Thousands of demonstrators have clashed with police in running scuffles in the district of Mong Kok in a bid to reclaim part of one of the largest and most volatile protest sites in Hong Kong.
Hundreds of riot police early on Saturday baton-charged the crowds with shields, pepper spraying and wrestling a string of protesters to the ground.
The protesters, some of whom pelted police with eggs and bottled water, retreated but regrouped swiftly in other spots.
Many rushed to lay fresh barricades across roads amid a wail of sirens and loud chants for "real full democracy".
The fresh tensions will be a setback for authorities who have struggled for months to find a resolution to the most serious governance crisis to be faced in the former British colony since it returned to Chinese rule in 1997. The protesters want the 2017 elections for a new leader to be fully democratic.
The protests have simmered for three consecutive nights in Mong Kok since police staged a swift clearance of the area's protest encampment on Wednesday, arresting more than a hundred people including key student leaders Joshua Wong and Lester Shum.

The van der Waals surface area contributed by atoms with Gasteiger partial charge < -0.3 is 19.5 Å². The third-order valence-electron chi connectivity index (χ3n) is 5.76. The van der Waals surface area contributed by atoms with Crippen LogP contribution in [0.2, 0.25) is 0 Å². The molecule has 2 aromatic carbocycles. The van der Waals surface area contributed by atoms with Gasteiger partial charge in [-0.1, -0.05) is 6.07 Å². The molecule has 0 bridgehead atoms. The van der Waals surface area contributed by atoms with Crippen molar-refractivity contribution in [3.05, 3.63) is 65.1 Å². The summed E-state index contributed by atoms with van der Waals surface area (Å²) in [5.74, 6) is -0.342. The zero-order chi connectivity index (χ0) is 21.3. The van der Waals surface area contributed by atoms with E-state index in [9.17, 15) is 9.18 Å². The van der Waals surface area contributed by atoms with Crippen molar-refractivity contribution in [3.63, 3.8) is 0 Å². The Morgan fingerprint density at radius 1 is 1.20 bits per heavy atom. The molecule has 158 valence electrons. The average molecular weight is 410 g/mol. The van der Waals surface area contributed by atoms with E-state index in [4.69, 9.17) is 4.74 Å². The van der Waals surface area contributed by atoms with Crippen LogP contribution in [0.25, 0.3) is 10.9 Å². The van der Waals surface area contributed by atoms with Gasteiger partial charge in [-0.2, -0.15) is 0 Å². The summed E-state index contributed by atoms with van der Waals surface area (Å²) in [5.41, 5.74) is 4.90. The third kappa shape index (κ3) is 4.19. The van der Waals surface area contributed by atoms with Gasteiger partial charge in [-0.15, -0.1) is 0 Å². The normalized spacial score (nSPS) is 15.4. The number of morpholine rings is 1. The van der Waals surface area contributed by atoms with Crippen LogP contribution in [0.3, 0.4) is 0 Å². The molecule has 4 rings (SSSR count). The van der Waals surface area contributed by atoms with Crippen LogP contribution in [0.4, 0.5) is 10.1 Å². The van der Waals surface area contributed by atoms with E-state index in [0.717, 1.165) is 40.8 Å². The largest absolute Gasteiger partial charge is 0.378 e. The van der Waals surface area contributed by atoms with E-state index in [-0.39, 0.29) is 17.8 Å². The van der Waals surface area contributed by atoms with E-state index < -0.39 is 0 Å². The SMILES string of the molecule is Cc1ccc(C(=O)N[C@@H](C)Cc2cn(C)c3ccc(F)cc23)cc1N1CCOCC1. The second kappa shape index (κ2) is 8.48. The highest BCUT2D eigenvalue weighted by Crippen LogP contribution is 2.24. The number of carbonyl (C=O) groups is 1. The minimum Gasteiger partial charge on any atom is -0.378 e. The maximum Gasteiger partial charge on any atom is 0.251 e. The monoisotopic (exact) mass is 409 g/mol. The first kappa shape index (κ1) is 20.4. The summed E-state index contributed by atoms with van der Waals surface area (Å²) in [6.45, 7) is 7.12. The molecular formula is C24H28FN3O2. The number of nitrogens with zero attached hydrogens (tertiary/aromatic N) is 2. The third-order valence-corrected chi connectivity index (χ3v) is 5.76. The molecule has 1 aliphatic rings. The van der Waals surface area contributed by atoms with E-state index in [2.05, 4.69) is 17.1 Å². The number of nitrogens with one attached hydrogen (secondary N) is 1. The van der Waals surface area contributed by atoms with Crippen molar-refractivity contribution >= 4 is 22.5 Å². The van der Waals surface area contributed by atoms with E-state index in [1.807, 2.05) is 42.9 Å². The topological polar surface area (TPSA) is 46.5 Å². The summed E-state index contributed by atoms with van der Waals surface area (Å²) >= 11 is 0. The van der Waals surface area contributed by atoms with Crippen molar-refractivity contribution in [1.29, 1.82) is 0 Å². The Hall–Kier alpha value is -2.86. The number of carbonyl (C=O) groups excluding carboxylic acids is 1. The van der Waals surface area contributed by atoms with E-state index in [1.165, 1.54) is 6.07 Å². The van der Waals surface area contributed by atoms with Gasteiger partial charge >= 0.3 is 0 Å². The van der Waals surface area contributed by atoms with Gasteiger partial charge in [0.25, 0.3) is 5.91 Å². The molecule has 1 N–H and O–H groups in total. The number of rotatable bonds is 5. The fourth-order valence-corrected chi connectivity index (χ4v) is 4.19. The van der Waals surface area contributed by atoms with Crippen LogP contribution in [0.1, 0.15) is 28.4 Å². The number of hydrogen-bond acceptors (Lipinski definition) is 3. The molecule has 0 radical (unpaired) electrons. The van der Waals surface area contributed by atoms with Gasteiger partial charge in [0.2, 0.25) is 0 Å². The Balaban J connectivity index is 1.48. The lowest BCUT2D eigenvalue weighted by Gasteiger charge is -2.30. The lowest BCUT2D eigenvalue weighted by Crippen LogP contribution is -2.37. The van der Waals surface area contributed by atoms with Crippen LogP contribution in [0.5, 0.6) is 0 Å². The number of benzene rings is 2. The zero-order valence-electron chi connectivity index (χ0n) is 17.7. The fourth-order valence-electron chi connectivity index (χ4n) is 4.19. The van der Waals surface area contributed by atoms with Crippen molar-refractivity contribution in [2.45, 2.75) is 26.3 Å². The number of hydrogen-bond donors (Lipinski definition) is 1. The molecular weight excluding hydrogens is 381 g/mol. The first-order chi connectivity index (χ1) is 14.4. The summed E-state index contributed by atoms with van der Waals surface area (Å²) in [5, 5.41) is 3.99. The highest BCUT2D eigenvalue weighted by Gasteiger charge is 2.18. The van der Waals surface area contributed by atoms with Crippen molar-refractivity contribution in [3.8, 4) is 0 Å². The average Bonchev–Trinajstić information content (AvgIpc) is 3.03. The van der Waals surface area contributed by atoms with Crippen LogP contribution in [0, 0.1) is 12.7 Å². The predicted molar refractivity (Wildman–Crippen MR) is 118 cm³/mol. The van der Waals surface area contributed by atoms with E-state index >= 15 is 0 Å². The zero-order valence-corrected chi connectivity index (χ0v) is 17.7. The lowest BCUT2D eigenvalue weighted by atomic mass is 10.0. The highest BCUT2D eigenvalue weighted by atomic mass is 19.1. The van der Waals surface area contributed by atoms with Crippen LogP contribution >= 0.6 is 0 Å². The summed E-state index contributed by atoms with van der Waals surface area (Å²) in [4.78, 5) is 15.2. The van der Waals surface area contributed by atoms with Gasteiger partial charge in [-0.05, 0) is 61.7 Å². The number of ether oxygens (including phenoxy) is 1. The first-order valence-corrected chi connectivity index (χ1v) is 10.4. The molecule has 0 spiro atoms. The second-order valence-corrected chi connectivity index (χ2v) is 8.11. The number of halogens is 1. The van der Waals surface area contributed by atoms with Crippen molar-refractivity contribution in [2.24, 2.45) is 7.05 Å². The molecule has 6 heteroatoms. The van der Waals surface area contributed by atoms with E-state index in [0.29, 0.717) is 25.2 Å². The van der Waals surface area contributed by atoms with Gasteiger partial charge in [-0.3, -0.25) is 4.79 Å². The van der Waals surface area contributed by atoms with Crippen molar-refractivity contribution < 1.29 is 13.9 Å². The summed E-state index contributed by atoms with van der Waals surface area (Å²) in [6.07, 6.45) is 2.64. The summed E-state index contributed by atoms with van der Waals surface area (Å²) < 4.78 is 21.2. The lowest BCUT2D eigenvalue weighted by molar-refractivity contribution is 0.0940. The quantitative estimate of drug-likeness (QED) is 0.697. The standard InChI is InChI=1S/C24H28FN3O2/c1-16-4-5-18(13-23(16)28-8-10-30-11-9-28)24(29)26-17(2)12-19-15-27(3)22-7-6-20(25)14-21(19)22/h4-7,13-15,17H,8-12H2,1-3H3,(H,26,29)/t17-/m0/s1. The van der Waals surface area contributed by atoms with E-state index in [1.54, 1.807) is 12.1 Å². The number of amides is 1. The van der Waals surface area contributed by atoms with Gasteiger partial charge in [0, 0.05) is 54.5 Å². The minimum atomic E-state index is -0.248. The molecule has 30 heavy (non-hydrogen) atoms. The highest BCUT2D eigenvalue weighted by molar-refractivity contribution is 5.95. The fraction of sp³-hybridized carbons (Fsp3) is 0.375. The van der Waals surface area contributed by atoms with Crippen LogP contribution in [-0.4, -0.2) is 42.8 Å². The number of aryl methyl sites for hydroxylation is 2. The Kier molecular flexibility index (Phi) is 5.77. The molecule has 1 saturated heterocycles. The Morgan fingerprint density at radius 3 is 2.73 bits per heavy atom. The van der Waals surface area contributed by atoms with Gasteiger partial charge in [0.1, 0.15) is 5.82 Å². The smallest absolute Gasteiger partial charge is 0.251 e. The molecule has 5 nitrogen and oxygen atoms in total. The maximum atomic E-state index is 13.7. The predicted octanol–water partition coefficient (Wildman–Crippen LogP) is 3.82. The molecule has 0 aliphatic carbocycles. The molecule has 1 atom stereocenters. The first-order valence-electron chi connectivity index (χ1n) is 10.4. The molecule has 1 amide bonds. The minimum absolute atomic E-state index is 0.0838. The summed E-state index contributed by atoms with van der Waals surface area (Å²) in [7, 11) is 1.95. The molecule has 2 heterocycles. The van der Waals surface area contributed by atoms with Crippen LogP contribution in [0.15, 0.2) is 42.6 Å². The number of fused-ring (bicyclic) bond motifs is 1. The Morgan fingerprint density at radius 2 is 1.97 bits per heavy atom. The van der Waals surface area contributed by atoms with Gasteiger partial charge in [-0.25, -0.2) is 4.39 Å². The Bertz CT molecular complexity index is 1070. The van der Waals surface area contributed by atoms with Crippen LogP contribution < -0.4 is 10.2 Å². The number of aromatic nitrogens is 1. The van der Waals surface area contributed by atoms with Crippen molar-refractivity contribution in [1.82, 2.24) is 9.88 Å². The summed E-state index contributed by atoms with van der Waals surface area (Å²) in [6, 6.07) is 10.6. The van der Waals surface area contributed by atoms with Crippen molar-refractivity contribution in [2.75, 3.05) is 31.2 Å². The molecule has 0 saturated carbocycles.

Amnesty International on Friday warned the police against the use of excessive force after Wong and Shum both said they were beaten during their arrests. Several reporters were also roughed up, prompting the Hong Kong Journalists Association to lodge a formal complaint and plan a protest.
"Is there a need to really use so much force to beat us," said Wong Ching-san, a young protester wearing a black jacket and flip flops. "We're not trying to cause violence but when they attack us we fight back."
Friday marks two months since police first fired tear gas to disperse demonstrators from the main protest site in the Admiralty district next to government offices in the heart of the Asian financial centre.
The protests, which have lasted well beyond many people's expectations, drew more than 100,000 on to the streets of Hong Kong at the peak.
While numbers have dwindled, they have swelled to several thousand at weekends and at key moments given a deep-rooted frustration at China and Hong Kong's refusal to in any way offer to meet their democratic demands.
China rules Hong Kong under a "one country, two systems" formula that accords the former British colony a degree of autonomy and freedoms not enjoyed in mainland China, with universal suffrage set as an eventual goal.